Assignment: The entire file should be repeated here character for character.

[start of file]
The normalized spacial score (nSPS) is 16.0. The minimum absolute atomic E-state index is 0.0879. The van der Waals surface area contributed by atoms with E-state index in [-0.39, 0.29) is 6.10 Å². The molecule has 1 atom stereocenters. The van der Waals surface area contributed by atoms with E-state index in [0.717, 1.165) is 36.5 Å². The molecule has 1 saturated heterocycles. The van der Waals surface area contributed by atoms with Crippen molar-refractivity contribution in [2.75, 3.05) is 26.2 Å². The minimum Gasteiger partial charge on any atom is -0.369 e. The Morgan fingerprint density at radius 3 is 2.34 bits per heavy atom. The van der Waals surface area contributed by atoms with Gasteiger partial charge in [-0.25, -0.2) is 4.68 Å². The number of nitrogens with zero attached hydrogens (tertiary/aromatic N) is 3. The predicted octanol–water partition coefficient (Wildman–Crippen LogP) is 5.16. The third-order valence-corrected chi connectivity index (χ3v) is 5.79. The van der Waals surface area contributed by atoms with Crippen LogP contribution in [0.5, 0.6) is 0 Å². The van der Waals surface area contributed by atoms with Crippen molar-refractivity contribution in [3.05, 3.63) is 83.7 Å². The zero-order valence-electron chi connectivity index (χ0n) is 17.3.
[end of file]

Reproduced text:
The normalized spacial score (nSPS) is 16.0. The minimum absolute atomic E-state index is 0.0879. The van der Waals surface area contributed by atoms with E-state index in [-0.39, 0.29) is 6.10 Å². The molecule has 1 atom stereocenters. The van der Waals surface area contributed by atoms with E-state index in [0.717, 1.165) is 36.5 Å². The molecule has 1 saturated heterocycles. The van der Waals surface area contributed by atoms with Crippen molar-refractivity contribution in [2.75, 3.05) is 26.2 Å². The minimum Gasteiger partial charge on any atom is -0.369 e. The Morgan fingerprint density at radius 3 is 2.34 bits per heavy atom. The van der Waals surface area contributed by atoms with Gasteiger partial charge in [-0.25, -0.2) is 4.68 Å². The number of nitrogens with zero attached hydrogens (tertiary/aromatic N) is 3. The predicted octanol–water partition coefficient (Wildman–Crippen LogP) is 5.16. The third-order valence-corrected chi connectivity index (χ3v) is 5.79. The van der Waals surface area contributed by atoms with Crippen LogP contribution in [0.5, 0.6) is 0 Å². The van der Waals surface area contributed by atoms with Crippen molar-refractivity contribution in [3.05, 3.63) is 83.7 Å². The zero-order valence-electron chi connectivity index (χ0n) is 17.3.